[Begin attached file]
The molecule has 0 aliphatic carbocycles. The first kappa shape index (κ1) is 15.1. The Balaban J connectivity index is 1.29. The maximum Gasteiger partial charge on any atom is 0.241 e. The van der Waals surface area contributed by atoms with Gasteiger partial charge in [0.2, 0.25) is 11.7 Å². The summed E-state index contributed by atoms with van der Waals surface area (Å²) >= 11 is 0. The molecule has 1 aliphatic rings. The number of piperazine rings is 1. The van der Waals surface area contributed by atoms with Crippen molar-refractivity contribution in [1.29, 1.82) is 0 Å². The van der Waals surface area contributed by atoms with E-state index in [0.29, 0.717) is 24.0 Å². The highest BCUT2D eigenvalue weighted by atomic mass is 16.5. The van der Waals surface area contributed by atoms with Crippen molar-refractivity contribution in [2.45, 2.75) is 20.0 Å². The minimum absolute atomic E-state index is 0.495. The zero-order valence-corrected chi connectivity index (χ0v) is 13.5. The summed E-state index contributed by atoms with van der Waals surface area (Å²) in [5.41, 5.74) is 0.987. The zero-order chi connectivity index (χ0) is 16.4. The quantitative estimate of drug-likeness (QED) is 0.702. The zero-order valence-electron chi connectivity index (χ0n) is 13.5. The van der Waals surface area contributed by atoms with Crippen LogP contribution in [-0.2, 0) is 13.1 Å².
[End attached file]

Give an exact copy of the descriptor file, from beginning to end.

The molecule has 0 aliphatic carbocycles. The first kappa shape index (κ1) is 15.1. The Balaban J connectivity index is 1.29. The maximum Gasteiger partial charge on any atom is 0.241 e. The van der Waals surface area contributed by atoms with Gasteiger partial charge in [0.2, 0.25) is 11.7 Å². The summed E-state index contributed by atoms with van der Waals surface area (Å²) >= 11 is 0. The molecule has 1 aliphatic rings. The number of piperazine rings is 1. The van der Waals surface area contributed by atoms with Crippen molar-refractivity contribution in [1.29, 1.82) is 0 Å². The van der Waals surface area contributed by atoms with E-state index in [0.29, 0.717) is 24.0 Å². The highest BCUT2D eigenvalue weighted by atomic mass is 16.5. The van der Waals surface area contributed by atoms with Crippen molar-refractivity contribution in [2.45, 2.75) is 20.0 Å². The minimum absolute atomic E-state index is 0.495. The zero-order valence-corrected chi connectivity index (χ0v) is 13.5. The summed E-state index contributed by atoms with van der Waals surface area (Å²) in [5.41, 5.74) is 0.987. The zero-order chi connectivity index (χ0) is 16.4. The quantitative estimate of drug-likeness (QED) is 0.702. The zero-order valence-electron chi connectivity index (χ0n) is 13.5. The van der Waals surface area contributed by atoms with Crippen LogP contribution in [-0.2, 0) is 13.1 Å².